“On the Grace of Holy Baptism”

by Andrea Elizabeth

Ad Thalassium 6

“Q. If, as St. John says, he who is born of God does not sin, because his seed dwells in God, and he cannot sin (1 Jn 3:9), and yet he who is born of water and Spirit is himself born of God (Jn 3:5-6), then how are we who are born of God through baptism still able to sin?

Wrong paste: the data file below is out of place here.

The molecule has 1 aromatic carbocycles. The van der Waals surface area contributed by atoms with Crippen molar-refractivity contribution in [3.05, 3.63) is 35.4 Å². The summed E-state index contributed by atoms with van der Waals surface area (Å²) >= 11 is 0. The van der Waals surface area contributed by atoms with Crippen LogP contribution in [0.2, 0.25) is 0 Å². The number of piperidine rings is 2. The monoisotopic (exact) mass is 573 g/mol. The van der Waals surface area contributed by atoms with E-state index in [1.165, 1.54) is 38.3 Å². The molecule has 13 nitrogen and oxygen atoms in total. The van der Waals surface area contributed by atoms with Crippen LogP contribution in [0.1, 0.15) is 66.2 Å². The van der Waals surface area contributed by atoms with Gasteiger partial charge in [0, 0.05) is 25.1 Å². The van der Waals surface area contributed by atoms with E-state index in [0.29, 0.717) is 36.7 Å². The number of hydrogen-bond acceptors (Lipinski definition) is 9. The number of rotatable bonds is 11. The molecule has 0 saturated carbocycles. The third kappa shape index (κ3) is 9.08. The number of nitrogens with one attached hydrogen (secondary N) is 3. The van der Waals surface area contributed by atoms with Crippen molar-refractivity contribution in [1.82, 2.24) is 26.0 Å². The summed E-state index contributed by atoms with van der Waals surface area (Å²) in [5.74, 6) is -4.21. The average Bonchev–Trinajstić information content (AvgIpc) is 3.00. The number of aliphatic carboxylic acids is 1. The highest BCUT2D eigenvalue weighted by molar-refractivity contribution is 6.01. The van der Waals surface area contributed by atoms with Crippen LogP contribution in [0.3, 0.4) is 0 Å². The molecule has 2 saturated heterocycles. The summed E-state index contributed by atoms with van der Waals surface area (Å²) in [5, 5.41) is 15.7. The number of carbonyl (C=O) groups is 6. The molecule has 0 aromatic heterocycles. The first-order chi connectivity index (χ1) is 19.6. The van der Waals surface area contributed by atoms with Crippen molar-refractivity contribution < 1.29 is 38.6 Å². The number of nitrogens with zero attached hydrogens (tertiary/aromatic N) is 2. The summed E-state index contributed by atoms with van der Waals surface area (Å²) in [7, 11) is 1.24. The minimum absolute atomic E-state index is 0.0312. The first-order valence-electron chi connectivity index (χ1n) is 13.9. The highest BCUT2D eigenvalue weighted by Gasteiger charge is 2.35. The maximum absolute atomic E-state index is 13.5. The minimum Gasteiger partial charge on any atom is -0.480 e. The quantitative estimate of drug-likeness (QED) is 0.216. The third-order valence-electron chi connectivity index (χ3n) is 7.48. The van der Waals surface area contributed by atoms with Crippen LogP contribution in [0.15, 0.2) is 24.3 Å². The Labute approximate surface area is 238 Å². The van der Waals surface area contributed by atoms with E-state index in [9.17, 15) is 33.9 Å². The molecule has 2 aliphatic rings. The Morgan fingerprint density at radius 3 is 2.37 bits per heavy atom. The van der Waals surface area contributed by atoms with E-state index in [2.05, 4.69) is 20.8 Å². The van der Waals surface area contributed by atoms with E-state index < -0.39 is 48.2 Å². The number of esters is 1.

R. The manner of birth from God within us is two-fold: the one bestows the grace of adoption, which is entirely present in potency in those who are born of God; the other introduces, wholly by active exertion, that grace which deliberately reorients the entire free choice of the one being born of God toward the God who gives birth. [notes: Maximus’s “realized eschatology” informs his whole understanding of the “potentiality” and “actuality” of the grace of deification. The full fruition of the grace of adoption is already present, at least potentially, in the believer, before it becomes actually operative in the spiritual life.] The first bears the grace, present in potency, through faith alone; but the second, beyond faith, also engenders in the knower the sublimely divine likeness of the One known, that likeness being effected precisely through knowledge. Therefore the first manner of birth is observed in some because their will, not yet fully detached from its propensity to the flesh, has yet to be wholly endowed with the Spirit by participation in the divine mysteries that are made known through active endeavor. The inclination to sin does not disappear as long as they will it. For the Spirit does not give birth to an unwilling will, but converts the willing will toward deification. Whoever has participated in this deification through cognizant experience is incapable of reverting from right discernment in truth, once he has achieved this in action, to something else besides, which only pretends to be that same discernment. It is like the eye which, once it has looked upon the sun, cannot mistake it for the moon or any of the other stars in the heavens. With those undergoing the (second mode of ) birth, the Holy Spirit takes the whole of their free choice and translates it completely from earth to heaven, and, through the true knowledge acquired by exertion, transfigures the mind with the blessed light-rays of our God and Father, such that the mind is deemed another “god,” insofar as in its habitude it experiences, by grace, that which God himself does not experience but “is” in his very essence. With those undergoing this second mode of baptism, their free choice clearly becomes sinless in virtue and knowledge, as they are unable to negate what they have actively discerned through experience. So even if we have the Spirit of adoption, who is himself the Seed for enduing those begotten (through baptism) with the likeness of the Sower, but do not present him with a will cleansed of any inclination or disposition to something else, we therefore, even after being born of water and Spirit (Jn 3:5), willingly sin. But were we to prepare our will with knowledge to receive the operation of these agents-water and Spirit, I mean – then the mystical water would, through our practical life, cleanse our conscience, and the life-giving Spirit would bring about unchanging perfection for the good in us through knowledge acquired in experience. Precisely for that reason he leaves, to each of us who are still able to sin, the sheer desire to surrender our whole selves willingly to the Spirit.”